A district court in Utah today challenged part of the Food and Drug Administration's (FDA) ban on ephedra dietary supplements, telling the agency to revise its rulemaking as it applies to low-dose ephedra. The challenge to the FDA ban, brought by Nutraceutical International Corporation and its subsidiary Solaray, Inc., successfully argued that FDA could not use a risk/benefit approach under the Dietary Supplement Health and Education Act of 1994 (DSHEA) and that FDA's evidence did not support a ban on daily doses of ephedra dietary supplements containing 10 milligrams or less of ephedrine alkaloids.
It appears that at least temporarily, pending potential legal action by FDA in other districts, and including an appeal, that sales of low-dose ephedra dietary supplements of 10 milligrams would be permitted.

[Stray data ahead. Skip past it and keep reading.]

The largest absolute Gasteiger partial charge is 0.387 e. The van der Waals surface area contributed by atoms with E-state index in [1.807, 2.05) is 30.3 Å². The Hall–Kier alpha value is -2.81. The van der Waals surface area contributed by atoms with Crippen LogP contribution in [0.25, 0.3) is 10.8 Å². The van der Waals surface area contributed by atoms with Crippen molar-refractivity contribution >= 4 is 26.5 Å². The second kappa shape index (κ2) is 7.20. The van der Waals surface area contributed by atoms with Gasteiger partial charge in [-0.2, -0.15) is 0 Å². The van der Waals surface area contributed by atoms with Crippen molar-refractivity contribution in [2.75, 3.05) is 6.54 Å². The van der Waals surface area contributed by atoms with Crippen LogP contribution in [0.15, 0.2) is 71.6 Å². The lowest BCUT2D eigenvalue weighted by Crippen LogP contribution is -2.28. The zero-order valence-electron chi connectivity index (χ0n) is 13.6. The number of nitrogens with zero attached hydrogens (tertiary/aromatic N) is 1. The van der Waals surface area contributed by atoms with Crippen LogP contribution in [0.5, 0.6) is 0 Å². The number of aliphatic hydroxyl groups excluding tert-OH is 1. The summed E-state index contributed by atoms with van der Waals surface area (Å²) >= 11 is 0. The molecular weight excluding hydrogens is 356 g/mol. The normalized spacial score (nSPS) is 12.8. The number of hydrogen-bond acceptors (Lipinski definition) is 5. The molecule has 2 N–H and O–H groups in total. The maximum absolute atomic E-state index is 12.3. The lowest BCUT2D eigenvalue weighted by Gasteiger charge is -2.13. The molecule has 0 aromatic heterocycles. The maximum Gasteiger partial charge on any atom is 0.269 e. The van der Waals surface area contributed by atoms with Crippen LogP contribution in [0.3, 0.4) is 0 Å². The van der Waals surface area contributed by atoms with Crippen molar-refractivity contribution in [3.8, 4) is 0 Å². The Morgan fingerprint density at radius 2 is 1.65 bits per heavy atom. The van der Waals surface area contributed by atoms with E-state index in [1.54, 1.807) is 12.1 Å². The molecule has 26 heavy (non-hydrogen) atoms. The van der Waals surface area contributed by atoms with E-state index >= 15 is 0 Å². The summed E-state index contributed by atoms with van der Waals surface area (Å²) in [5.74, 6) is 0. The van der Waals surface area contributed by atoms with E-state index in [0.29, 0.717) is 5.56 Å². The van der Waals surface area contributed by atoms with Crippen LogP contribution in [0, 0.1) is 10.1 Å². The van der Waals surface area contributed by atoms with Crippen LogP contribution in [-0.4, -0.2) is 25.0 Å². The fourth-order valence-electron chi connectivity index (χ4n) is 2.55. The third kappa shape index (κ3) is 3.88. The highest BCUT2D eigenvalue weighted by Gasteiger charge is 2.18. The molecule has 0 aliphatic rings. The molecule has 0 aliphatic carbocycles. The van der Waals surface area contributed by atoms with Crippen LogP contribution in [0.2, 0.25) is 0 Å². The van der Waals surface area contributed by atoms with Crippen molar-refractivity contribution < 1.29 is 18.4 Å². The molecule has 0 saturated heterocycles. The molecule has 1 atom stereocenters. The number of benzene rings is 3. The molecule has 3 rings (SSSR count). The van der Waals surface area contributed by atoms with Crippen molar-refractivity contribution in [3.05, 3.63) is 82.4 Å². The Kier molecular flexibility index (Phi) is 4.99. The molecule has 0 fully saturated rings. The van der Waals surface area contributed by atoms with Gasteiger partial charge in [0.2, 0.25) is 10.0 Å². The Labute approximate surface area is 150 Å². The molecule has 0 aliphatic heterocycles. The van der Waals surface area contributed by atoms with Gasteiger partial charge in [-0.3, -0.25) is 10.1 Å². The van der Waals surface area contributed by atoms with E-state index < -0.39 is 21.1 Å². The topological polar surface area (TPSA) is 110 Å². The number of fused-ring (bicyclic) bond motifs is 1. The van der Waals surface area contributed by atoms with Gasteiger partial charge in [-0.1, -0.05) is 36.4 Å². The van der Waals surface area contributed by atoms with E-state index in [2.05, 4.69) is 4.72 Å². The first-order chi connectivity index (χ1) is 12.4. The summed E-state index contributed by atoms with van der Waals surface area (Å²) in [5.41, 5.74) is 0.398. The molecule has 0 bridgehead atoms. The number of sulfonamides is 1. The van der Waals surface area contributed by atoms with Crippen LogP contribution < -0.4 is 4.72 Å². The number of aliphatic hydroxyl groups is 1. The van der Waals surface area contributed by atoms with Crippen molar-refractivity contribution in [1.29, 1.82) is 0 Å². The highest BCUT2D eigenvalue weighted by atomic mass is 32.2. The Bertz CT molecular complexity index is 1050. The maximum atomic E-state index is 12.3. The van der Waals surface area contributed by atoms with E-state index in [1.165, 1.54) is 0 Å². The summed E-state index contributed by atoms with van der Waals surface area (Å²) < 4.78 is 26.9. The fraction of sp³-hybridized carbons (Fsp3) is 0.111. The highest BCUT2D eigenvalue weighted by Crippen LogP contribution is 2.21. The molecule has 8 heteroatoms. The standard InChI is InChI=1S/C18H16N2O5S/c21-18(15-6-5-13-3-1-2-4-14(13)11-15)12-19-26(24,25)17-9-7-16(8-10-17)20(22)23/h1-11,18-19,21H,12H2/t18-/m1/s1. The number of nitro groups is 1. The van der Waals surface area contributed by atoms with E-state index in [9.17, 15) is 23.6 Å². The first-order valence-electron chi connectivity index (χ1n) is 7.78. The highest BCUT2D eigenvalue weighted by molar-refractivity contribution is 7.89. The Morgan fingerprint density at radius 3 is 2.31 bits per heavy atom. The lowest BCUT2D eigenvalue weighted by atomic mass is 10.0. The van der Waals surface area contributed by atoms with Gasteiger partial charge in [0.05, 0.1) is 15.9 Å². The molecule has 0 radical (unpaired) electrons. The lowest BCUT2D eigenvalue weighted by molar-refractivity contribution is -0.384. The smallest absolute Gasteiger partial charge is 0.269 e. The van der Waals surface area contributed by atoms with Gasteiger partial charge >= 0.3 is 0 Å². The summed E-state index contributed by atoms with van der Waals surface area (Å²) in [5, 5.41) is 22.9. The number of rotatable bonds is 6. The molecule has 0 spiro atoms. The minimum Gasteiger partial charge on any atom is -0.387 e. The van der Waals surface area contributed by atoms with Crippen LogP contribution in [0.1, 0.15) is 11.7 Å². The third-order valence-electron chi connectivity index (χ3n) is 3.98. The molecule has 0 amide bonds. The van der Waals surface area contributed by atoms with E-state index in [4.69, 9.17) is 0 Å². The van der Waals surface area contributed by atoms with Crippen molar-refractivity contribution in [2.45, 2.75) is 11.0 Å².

This ruling does not, however, alter laws established in some states prohibiting or restricting the sale of ephedra that were not repealed after FDA published its final rule. Therefore, a careful review of state and local laws must be considered prior to risking a national launch.
“I think it's important to remember that this decision does not undo state laws, nor does it alter the ban established by FDA in the federal rule against dosages in excess of 10 milligrams,” said David Seckman, NNFA's executive director and CEO. “It also requires FDA to act before there is a final determination that 10 milligrams is safe for use.”
FDA has the ability to appeal, and continues to have the authority to sue other companies in other districts under the existing final rule, which currently remains unchanged.
“An important effect of this decision is that it does challenge FDA's risk/benefit safety analysis as it was first applied in the case of ephedra. This has significant ramifications, as most in the industry agreed that such a test was inappropriate under DSHEA,” said Seckman.NNFA will continue to keep its members apprised of any developments as a result of this case and will publish a more detailed analysis in a future issue of NNFA Today.